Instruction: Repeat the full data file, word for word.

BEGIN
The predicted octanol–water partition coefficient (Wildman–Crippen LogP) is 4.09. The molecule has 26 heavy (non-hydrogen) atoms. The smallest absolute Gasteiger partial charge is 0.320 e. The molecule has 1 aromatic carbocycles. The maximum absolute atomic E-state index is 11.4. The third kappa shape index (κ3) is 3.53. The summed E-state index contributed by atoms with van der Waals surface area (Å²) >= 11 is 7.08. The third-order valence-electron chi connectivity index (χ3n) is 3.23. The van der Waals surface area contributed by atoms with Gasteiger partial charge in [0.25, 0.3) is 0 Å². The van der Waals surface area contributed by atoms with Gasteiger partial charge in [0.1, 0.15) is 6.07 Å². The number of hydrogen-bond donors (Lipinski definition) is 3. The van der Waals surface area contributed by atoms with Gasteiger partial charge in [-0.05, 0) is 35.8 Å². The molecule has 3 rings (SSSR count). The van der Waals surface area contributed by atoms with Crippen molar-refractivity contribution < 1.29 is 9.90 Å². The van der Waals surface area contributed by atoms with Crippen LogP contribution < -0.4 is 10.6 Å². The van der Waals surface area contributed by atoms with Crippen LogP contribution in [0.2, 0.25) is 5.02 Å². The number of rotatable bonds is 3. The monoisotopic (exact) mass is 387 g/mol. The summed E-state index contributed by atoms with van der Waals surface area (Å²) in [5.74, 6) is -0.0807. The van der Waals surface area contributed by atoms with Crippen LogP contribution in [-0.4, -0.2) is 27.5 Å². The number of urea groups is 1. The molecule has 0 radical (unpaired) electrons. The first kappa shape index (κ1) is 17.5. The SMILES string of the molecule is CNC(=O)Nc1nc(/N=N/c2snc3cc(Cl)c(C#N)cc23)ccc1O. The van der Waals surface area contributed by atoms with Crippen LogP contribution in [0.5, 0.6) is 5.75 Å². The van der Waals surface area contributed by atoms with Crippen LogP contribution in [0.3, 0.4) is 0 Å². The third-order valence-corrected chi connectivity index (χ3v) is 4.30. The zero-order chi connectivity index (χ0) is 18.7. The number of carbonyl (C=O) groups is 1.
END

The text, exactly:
The predicted octanol–water partition coefficient (Wildman–Crippen LogP) is 4.09. The molecule has 26 heavy (non-hydrogen) atoms. The smallest absolute Gasteiger partial charge is 0.320 e. The molecule has 1 aromatic carbocycles. The maximum absolute atomic E-state index is 11.4. The third kappa shape index (κ3) is 3.53. The summed E-state index contributed by atoms with van der Waals surface area (Å²) >= 11 is 7.08. The third-order valence-electron chi connectivity index (χ3n) is 3.23. The van der Waals surface area contributed by atoms with Gasteiger partial charge in [0.25, 0.3) is 0 Å². The van der Waals surface area contributed by atoms with Gasteiger partial charge in [0.1, 0.15) is 6.07 Å². The number of hydrogen-bond donors (Lipinski definition) is 3. The van der Waals surface area contributed by atoms with Gasteiger partial charge in [-0.05, 0) is 35.8 Å². The molecule has 3 rings (SSSR count). The van der Waals surface area contributed by atoms with Crippen molar-refractivity contribution < 1.29 is 9.90 Å². The van der Waals surface area contributed by atoms with Crippen LogP contribution < -0.4 is 10.6 Å². The van der Waals surface area contributed by atoms with Crippen LogP contribution in [0.2, 0.25) is 5.02 Å². The number of rotatable bonds is 3. The monoisotopic (exact) mass is 387 g/mol. The summed E-state index contributed by atoms with van der Waals surface area (Å²) in [5.74, 6) is -0.0807. The van der Waals surface area contributed by atoms with Crippen LogP contribution in [-0.4, -0.2) is 27.5 Å². The number of urea groups is 1. The molecule has 0 radical (unpaired) electrons. The first kappa shape index (κ1) is 17.5. The SMILES string of the molecule is CNC(=O)Nc1nc(/N=N/c2snc3cc(Cl)c(C#N)cc23)ccc1O. The van der Waals surface area contributed by atoms with Crippen LogP contribution in [0.5, 0.6) is 5.75 Å². The van der Waals surface area contributed by atoms with Crippen LogP contribution in [0.3, 0.4) is 0 Å². The third-order valence-corrected chi connectivity index (χ3v) is 4.30. The zero-order chi connectivity index (χ0) is 18.7. The number of carbonyl (C=O) groups is 1.